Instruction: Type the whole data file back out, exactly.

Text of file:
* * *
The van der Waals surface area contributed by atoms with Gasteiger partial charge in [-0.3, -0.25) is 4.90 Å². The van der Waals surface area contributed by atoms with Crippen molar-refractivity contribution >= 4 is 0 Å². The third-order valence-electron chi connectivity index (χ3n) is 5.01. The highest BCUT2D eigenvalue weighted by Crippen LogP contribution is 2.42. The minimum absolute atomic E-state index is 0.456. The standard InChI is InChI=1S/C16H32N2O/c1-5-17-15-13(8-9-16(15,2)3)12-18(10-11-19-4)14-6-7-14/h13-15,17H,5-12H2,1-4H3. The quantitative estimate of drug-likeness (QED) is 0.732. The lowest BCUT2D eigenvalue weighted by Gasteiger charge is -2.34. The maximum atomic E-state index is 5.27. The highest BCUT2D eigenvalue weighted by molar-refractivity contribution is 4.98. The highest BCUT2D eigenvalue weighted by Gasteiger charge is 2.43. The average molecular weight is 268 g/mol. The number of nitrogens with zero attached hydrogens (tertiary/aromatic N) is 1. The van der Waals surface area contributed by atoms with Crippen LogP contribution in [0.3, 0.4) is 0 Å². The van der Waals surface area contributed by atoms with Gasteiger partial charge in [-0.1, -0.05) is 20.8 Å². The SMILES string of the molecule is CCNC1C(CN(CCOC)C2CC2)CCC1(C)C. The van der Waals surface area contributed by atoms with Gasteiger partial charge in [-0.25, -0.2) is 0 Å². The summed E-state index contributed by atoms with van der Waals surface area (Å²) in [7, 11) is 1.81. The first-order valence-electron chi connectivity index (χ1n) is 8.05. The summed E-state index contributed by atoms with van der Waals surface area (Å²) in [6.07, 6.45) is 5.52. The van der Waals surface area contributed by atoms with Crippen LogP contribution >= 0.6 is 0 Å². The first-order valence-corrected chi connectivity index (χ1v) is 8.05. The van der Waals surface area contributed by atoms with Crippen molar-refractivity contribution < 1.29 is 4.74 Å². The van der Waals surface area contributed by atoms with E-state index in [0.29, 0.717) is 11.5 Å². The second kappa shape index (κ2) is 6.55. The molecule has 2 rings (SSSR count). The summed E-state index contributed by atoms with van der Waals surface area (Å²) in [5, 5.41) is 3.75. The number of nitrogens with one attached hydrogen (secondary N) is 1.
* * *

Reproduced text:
The van der Waals surface area contributed by atoms with Gasteiger partial charge in [-0.3, -0.25) is 4.90 Å². The van der Waals surface area contributed by atoms with Crippen molar-refractivity contribution >= 4 is 0 Å². The third-order valence-electron chi connectivity index (χ3n) is 5.01. The highest BCUT2D eigenvalue weighted by Crippen LogP contribution is 2.42. The minimum absolute atomic E-state index is 0.456. The standard InChI is InChI=1S/C16H32N2O/c1-5-17-15-13(8-9-16(15,2)3)12-18(10-11-19-4)14-6-7-14/h13-15,17H,5-12H2,1-4H3. The quantitative estimate of drug-likeness (QED) is 0.732. The lowest BCUT2D eigenvalue weighted by Gasteiger charge is -2.34. The maximum atomic E-state index is 5.27. The highest BCUT2D eigenvalue weighted by molar-refractivity contribution is 4.98. The highest BCUT2D eigenvalue weighted by Gasteiger charge is 2.43. The average molecular weight is 268 g/mol. The number of nitrogens with zero attached hydrogens (tertiary/aromatic N) is 1. The van der Waals surface area contributed by atoms with Crippen LogP contribution in [0.3, 0.4) is 0 Å². The van der Waals surface area contributed by atoms with Gasteiger partial charge in [-0.1, -0.05) is 20.8 Å². The SMILES string of the molecule is CCNC1C(CN(CCOC)C2CC2)CCC1(C)C. The van der Waals surface area contributed by atoms with Gasteiger partial charge in [-0.25, -0.2) is 0 Å². The summed E-state index contributed by atoms with van der Waals surface area (Å²) in [7, 11) is 1.81. The first-order valence-electron chi connectivity index (χ1n) is 8.05. The summed E-state index contributed by atoms with van der Waals surface area (Å²) in [6.07, 6.45) is 5.52. The van der Waals surface area contributed by atoms with Crippen LogP contribution >= 0.6 is 0 Å². The first-order valence-corrected chi connectivity index (χ1v) is 8.05. The van der Waals surface area contributed by atoms with Crippen molar-refractivity contribution < 1.29 is 4.74 Å². The van der Waals surface area contributed by atoms with E-state index in [0.29, 0.717) is 11.5 Å². The second kappa shape index (κ2) is 6.55. The molecule has 2 rings (SSSR count). The summed E-state index contributed by atoms with van der Waals surface area (Å²) in [5, 5.41) is 3.75. The number of nitrogens with one attached hydrogen (secondary N) is 1.